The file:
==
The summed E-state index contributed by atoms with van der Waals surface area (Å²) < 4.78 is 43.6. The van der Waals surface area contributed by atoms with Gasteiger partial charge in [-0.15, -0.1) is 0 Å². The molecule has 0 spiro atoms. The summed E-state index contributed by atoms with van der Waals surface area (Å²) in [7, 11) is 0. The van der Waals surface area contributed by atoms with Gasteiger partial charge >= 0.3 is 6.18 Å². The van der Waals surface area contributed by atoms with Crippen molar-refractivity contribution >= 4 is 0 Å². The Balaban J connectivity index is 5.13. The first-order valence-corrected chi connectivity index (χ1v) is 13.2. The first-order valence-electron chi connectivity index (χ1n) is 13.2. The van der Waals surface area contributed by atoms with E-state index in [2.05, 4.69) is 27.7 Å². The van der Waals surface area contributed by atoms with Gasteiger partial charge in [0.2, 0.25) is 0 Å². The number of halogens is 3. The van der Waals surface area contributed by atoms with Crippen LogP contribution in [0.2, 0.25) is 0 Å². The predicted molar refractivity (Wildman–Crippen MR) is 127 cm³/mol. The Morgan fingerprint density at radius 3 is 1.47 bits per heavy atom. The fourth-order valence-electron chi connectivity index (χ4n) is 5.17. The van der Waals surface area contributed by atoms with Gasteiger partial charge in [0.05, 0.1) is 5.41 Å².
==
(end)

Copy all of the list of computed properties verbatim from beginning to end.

The summed E-state index contributed by atoms with van der Waals surface area (Å²) < 4.78 is 43.6. The van der Waals surface area contributed by atoms with Gasteiger partial charge in [-0.15, -0.1) is 0 Å². The molecule has 0 spiro atoms. The summed E-state index contributed by atoms with van der Waals surface area (Å²) in [7, 11) is 0. The van der Waals surface area contributed by atoms with Gasteiger partial charge >= 0.3 is 6.18 Å². The van der Waals surface area contributed by atoms with Crippen molar-refractivity contribution >= 4 is 0 Å². The Balaban J connectivity index is 5.13. The first-order valence-corrected chi connectivity index (χ1v) is 13.2. The first-order valence-electron chi connectivity index (χ1n) is 13.2. The van der Waals surface area contributed by atoms with E-state index in [2.05, 4.69) is 27.7 Å². The van der Waals surface area contributed by atoms with Gasteiger partial charge in [0.2, 0.25) is 0 Å². The number of halogens is 3. The van der Waals surface area contributed by atoms with Crippen LogP contribution in [0.2, 0.25) is 0 Å². The predicted molar refractivity (Wildman–Crippen MR) is 127 cm³/mol. The Morgan fingerprint density at radius 3 is 1.47 bits per heavy atom. The fourth-order valence-electron chi connectivity index (χ4n) is 5.17. The van der Waals surface area contributed by atoms with Gasteiger partial charge in [0.05, 0.1) is 5.41 Å².